“You mess with them all the time,” Jake growled. “You’re a fricking Romeo with a different Juliet every weekend. Nicole is not a Juliet.”

“Relax,” Dan said soothingly. “I just want to look her over in better light, make sure she wasn’t injured. I couldn’t tell in the parking lot, but she was pretty shaken up.”

“If you wanted to look her over you should have taken her inside the store or to the Tim Hortons coffee shop,” Jake said grimly. “The light in Moxie’s isn’t much better than the parking lot.”

“True, but it is more soothing than the harsh glare of a coffee shop’s bright lights would have been, and I think she’s in serious need of soothing right now.”

“Then I’ll do the damned soothing. Send her back to the grocery store,” he barked, starting to walk again.

“Too late. We’re at Moxie’s now. She’s parked and I’m parking. Finish your shopping, buddy. I’ll behave and follow at a discreet distance when you text that you’re done and she heads over to pick you up.”

“You—” Jake paused. Dan had hung up. He slid his phone back into his pocket and then stood there for a minute debating what to do. He couldn’t just show up at Moxie’s. How would he explain knowing she was there? And how would he explain not having the groceries he was supposed to be getting?

Cursing under his breath, Jake turned and hurried back to his cart. He’d taken his time and was only halfway through the grocery store. He’d finish shopping, but much more quickly than he had been doing . . . and he wasn’t leaving Nicole’s side again between now and the finalization of the divorce. Jake was quite sure the driver of the car had been Nicole’s soon to be ex-husband. The bit about turning the lights on just before revving the engine was what made him think that. Why turn on the lights first? It had acted as a warning. But it had also no doubt blinded Nicole and the only reason to blind her before revving the engine was to ensure she didn’t glance over at the sound and see the driver . . . and recognize him.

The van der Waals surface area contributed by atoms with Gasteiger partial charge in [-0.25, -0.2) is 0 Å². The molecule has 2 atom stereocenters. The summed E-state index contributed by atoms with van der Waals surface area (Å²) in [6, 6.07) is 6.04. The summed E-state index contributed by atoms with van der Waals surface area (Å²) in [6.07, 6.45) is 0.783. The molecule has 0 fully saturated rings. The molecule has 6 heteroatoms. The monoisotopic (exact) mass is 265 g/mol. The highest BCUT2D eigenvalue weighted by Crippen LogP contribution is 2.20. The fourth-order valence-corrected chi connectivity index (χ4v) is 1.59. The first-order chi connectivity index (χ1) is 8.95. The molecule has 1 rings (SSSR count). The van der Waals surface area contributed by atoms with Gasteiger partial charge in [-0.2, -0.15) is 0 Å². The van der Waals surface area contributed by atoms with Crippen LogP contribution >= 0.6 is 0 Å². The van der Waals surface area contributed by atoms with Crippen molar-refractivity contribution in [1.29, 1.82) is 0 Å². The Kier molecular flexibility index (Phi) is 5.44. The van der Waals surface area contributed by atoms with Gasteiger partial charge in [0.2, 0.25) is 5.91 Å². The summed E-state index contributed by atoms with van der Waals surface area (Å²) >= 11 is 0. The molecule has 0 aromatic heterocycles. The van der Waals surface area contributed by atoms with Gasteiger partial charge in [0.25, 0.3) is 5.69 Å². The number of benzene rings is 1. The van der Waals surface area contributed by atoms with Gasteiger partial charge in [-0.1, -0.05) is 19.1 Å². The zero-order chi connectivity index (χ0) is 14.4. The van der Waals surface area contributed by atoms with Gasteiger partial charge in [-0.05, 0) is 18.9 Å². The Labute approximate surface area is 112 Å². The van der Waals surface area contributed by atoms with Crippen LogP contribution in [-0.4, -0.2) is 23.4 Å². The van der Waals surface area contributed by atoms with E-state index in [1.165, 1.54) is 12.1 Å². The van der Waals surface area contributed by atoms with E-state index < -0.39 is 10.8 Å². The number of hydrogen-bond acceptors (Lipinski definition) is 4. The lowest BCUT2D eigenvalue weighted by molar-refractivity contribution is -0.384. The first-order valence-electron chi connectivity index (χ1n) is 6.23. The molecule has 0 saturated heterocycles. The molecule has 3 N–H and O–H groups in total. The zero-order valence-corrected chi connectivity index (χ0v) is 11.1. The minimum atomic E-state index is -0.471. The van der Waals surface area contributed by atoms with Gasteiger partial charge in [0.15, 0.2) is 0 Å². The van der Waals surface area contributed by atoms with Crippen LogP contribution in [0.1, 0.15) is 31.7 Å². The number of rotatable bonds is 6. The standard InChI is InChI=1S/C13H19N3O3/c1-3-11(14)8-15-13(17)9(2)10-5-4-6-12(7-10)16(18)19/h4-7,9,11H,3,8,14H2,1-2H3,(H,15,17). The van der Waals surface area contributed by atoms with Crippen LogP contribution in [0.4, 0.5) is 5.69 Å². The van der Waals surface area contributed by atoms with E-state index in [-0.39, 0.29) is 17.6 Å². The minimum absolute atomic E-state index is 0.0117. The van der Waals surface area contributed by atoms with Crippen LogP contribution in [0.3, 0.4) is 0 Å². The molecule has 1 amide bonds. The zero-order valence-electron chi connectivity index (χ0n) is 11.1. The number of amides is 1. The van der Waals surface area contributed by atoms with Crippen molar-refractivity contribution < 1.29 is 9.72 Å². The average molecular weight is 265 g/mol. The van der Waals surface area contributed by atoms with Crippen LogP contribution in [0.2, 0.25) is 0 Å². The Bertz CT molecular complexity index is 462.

With two weeks—or thirteen days and counting—Rodolfo was obviously getting desperate. Accidental explosions were one thing, but running her down in public was the act of a desperate man.

It was time to find out more about Rodolfo Rossi, he decided, and knew just who to call to put on the case. Pulling out his phone, he searched his contacts and pushed a button, then placed the phone to his ear and listened to it ring as he tossed the canned tomatoes he still held into the cart.

“Hello.” The word was said on a laugh and was followed by, “Cut it out, woman. I’m on the phone here.”

“Vincent?” Jake asked uncertainly.

“Yeah. Who—Stephano?” Vincent asked, suddenly serious.

“Hello, boss,” Jake said quietly, not correcting him on the name.

“I’m not your boss anymore,” Vincent pointed out solemnly. “You quit on me.”

“You didn’t need me anymore. I couldn’t be your daytime V.P. and you already had a nighttime one.”

“We could have worked something out, Stephano. Besides, you can work during the day, you just need to take in more blood.”